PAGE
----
Browsing through my quotation file this morning, I stumbled upon this gem from David Wells’ classic work, No Place for Truth: Whatever Happened to Evangelical Theology? Wells calls the holiness of Godthe foundation of reality. His point is well-taken by those of us who are committed to counseling one another with the life-transforming truth of the gospel. With the loss of a biblical vision of the holiness of God we lose all moorings for life and devalue the gospel of our glorious Lord who saves us from the penalty, the power and, eventually, the presence of sin.
The loss of the traditional vision of God as holy is now manifested everywhere in the evangelical world. It is the key to understanding why sin and grace have become such empty terms. What depth or meaning, P.T. Forsyth asked, can these terms have except in relation to the holiness of God? Divorced from the holiness of God, sin is merely self-defeating behavior or a breach in etiquette. Divorced from the holiness of God, grace is merely empty rhetoric, pious window dressing for the modern technique by which sinners work out their own salvation. Divorced from the holiness of God, our gospel becomes indistinguishable from any of a host of alternative self-help doctrines. Divorced from the holiness of God, our public morality is reduced to little more than an accumulation of trade-offs between competing private interests. Divorced from the holiness of God, our worship becomes mere entertainment. The holiness of God is the very cornerstone of Christian faith, for it is the foundation of reality. Sin is defiance of God’s holiness, the Cross is the out working and victory of God’s holiness, and faith is the recognition of God’s holiness. Knowing that God is holy is therefore the key to knowing life as it truly is, knowing Christ as he truly is, knowing why he came, and knowing how life will end.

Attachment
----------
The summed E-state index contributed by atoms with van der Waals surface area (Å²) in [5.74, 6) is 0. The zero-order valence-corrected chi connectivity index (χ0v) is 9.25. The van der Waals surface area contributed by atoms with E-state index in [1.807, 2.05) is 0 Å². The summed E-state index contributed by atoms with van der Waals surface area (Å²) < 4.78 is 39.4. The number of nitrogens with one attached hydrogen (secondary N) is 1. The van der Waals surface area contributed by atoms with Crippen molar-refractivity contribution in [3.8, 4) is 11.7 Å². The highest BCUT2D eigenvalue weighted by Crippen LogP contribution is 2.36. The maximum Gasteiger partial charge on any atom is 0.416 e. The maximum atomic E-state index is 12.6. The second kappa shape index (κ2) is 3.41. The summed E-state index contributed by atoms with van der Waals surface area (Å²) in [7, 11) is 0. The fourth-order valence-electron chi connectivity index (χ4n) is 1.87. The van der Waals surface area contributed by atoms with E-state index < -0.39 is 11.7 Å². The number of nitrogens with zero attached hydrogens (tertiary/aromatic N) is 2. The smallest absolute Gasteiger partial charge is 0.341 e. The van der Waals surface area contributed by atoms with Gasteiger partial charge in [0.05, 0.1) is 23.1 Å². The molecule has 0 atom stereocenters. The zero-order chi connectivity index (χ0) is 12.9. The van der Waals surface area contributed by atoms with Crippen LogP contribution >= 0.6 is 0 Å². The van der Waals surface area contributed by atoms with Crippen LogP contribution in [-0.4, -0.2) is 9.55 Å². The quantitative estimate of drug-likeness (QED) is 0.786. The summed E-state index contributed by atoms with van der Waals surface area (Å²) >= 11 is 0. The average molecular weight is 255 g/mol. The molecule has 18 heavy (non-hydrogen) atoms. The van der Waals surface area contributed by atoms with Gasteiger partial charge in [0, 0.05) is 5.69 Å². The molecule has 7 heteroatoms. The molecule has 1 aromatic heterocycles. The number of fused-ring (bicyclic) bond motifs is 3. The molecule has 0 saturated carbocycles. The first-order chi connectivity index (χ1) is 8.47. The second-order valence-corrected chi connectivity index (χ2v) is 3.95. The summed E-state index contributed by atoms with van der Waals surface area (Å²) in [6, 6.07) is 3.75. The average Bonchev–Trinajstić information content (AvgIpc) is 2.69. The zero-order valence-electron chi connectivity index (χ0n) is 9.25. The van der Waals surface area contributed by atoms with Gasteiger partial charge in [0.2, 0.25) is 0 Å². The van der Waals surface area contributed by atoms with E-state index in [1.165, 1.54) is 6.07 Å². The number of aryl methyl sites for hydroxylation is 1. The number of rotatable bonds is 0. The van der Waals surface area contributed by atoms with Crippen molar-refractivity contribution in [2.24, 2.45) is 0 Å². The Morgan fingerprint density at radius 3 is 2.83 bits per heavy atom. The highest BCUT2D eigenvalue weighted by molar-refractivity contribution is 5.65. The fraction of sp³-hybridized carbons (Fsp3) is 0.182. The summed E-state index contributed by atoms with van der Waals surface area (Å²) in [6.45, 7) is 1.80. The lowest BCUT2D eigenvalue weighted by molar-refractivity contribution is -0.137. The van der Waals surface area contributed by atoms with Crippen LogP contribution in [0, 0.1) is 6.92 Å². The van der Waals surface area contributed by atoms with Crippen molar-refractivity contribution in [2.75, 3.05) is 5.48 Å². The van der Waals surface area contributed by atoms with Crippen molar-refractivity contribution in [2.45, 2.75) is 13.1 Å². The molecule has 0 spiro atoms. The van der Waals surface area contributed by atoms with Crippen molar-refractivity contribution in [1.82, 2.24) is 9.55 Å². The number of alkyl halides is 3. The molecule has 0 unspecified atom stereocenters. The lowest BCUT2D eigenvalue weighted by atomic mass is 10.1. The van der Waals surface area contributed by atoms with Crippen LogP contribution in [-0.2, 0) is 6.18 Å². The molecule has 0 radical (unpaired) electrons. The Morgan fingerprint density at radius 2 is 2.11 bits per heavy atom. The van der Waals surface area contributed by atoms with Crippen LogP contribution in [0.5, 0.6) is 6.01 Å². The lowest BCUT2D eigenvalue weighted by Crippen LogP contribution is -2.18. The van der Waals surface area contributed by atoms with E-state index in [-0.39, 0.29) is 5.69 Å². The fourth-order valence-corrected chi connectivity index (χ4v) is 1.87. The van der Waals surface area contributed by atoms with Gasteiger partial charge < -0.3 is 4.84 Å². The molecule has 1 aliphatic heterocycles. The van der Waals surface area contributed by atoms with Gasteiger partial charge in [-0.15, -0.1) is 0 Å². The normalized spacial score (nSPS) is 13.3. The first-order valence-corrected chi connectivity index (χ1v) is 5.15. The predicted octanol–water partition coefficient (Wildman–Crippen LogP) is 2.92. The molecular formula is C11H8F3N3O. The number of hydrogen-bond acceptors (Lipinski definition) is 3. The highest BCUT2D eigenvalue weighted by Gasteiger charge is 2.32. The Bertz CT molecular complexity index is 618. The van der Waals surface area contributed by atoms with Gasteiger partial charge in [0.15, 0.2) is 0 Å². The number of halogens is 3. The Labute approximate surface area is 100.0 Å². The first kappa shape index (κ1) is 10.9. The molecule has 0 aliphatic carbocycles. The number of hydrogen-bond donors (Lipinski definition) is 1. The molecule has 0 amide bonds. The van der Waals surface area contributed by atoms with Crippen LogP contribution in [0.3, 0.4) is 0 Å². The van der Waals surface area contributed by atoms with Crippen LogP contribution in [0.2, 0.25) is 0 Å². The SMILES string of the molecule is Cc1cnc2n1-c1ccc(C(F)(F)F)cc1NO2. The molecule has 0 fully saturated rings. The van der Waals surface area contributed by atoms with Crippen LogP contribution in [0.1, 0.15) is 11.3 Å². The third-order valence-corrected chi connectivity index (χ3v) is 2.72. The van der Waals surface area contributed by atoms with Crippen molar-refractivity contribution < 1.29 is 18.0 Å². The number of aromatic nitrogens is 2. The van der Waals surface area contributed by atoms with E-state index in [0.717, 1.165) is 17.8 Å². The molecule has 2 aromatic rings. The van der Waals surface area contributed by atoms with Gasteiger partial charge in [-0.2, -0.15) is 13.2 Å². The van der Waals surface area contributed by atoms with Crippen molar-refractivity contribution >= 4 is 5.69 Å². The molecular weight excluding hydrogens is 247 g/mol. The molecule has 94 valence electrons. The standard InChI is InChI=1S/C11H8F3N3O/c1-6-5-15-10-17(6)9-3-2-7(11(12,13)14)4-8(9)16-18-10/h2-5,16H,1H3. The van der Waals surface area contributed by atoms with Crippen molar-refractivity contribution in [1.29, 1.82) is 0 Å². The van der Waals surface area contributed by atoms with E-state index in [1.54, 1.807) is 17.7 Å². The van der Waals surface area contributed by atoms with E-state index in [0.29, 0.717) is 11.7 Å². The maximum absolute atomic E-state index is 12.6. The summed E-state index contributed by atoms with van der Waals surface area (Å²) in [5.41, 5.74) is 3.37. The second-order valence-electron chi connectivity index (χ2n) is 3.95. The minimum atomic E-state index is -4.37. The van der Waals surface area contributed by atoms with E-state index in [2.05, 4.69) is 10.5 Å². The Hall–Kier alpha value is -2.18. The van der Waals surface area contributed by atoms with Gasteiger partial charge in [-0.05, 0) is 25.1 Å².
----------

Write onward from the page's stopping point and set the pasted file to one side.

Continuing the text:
Lord, take us back to the Isaiah 6 throne-room vision of your majesty and holiness so that we may never lose sight of the glory of your saving grace!